Individualized Geocoding in Stated Preference Questionnaires: Implications for Survey Design and Welfare Estimation

Robert J. Johnston, Benedict M. Holland and Liuyang Yao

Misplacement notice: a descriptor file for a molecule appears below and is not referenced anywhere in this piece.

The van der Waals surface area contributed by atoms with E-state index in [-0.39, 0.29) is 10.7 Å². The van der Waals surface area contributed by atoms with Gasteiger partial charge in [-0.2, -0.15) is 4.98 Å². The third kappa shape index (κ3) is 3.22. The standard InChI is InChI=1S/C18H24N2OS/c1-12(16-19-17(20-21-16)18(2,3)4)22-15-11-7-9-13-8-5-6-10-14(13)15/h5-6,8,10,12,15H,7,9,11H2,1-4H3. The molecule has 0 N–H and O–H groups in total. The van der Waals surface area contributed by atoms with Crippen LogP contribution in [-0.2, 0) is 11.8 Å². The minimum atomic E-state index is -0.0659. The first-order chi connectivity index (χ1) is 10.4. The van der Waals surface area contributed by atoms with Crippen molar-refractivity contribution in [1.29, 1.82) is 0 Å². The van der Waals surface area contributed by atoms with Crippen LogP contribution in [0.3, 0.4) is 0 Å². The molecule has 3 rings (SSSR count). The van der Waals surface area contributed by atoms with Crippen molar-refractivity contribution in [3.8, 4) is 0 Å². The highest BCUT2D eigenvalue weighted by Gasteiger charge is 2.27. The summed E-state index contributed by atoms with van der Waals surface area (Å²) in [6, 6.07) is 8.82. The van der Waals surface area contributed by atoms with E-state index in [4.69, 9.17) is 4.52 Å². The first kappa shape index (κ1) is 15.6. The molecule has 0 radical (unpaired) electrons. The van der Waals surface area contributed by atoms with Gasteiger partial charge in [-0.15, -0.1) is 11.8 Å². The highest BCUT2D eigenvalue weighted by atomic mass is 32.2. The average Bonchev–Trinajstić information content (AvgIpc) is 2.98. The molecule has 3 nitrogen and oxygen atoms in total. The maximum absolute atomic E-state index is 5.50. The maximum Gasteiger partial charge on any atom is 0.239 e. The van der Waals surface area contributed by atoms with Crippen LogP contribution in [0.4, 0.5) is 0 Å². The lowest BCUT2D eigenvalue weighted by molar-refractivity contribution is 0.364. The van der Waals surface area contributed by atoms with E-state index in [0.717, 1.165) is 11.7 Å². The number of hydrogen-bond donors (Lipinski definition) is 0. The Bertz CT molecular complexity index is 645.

This paper evaluates the common practice of generic mapping in stated preference valuation, in which identical policy area maps are shown to all respondents. This is compared to a more information-intensive alternative in which individualized maps identify the location of each respondent’s home relative to policy effects. The evaluation is grounded in a theoretical model clarifying the impact of individualized spatial information on preferences for non-market outcomes. The model is illustrated using an application of choice experiments to riparian restoration in coastal Maine. Results characterize valuation contexts for which valid preference elicitation likely requires the provision of individualized spatial information. (JEL Q51, Q57)

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